Power production at Pilot Knob92 may in time bring some benefit to Mexico in the form of a reduction in its part of the costs of certain works, but only after the construction cost of the hydro-electric works is fully amortized.
Finally, it is important to note that the present uncertainty regarding the amount of water that Mexico is to receive from the Colorado and the amount of Rio Grande water that developments in the Lower Valley of Texas can depend upon in the future tends to retard plans and developments. One of the important advantages of this treaty is that it removes this cloud of uncertainty. In the case of the Colorado an enormous quantity of water will of necessity flow [Page 1365] across the boundary line into Mexico for many years and since much of this can be put to beneficial use in that country it becomes highly important and even necessary to fix the limits of our obligation and of Mexico’s rights. Furthermore, I am informed that the allocation provided in the treaty falls well within the limits of a formula in the making of which officials of the Bureau of Reclamation fully participated.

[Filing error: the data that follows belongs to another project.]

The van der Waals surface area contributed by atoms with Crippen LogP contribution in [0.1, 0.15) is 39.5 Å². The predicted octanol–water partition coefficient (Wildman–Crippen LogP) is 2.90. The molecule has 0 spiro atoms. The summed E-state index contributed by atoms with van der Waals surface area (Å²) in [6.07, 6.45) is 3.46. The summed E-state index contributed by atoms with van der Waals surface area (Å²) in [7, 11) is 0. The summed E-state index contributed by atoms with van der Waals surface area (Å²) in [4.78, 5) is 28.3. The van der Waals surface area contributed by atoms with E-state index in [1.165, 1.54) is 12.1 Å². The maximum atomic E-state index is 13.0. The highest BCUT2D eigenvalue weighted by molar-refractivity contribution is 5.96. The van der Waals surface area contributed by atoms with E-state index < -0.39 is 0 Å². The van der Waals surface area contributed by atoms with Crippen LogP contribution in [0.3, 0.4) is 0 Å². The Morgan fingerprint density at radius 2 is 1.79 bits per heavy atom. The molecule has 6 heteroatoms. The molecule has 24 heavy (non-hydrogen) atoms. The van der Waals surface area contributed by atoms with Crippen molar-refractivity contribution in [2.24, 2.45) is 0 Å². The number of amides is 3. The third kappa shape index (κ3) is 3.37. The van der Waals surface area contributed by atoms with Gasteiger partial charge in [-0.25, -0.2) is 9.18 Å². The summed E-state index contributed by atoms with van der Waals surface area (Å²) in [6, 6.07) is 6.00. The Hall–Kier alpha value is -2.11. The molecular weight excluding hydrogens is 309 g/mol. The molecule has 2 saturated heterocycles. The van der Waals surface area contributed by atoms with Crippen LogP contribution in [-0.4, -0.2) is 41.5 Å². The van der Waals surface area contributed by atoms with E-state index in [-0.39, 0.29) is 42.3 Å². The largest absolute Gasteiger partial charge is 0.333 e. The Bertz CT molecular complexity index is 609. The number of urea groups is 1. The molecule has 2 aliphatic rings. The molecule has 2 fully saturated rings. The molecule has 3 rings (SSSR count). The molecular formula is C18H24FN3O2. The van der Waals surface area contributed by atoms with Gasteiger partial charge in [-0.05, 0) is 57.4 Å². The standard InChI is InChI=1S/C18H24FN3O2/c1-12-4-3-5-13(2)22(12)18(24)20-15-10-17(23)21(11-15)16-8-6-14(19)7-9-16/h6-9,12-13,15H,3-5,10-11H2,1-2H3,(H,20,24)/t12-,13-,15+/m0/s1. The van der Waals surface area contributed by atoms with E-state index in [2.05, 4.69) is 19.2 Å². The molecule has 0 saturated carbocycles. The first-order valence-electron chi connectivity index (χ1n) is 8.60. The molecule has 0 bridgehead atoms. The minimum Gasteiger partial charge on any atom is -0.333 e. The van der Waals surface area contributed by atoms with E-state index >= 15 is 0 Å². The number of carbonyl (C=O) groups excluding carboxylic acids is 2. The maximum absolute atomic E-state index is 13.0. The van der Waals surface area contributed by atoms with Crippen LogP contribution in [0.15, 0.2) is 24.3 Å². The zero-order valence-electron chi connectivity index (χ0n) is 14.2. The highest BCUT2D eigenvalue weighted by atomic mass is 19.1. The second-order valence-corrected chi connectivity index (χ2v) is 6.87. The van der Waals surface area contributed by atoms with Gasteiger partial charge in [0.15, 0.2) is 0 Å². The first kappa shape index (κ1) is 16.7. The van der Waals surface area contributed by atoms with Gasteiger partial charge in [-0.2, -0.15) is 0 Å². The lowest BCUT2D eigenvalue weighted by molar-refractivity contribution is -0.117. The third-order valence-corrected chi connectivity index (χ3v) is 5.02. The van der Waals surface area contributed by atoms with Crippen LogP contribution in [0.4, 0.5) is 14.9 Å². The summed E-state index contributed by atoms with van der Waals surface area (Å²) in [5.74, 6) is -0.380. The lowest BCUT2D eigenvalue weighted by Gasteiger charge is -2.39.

Turning now to the treaty’s provisions on administration and organization, I should like to make a few comments on the points raised in the letter from Secretary Ickes:

The International Boundary Commission had already been made permanent by the Convention of November 21, 1900;93 hence the present treaty merely adopts what had been already done, thus rendering unnecessary the continuance of the earlier convention.
By virtue of its experience under previous treaties and ordinary statutes, this Commission is the appropriate agency for administering the treaty now under consideration, which, in fact, is strictly in line with the provisions of the Convention of March 1, 1889.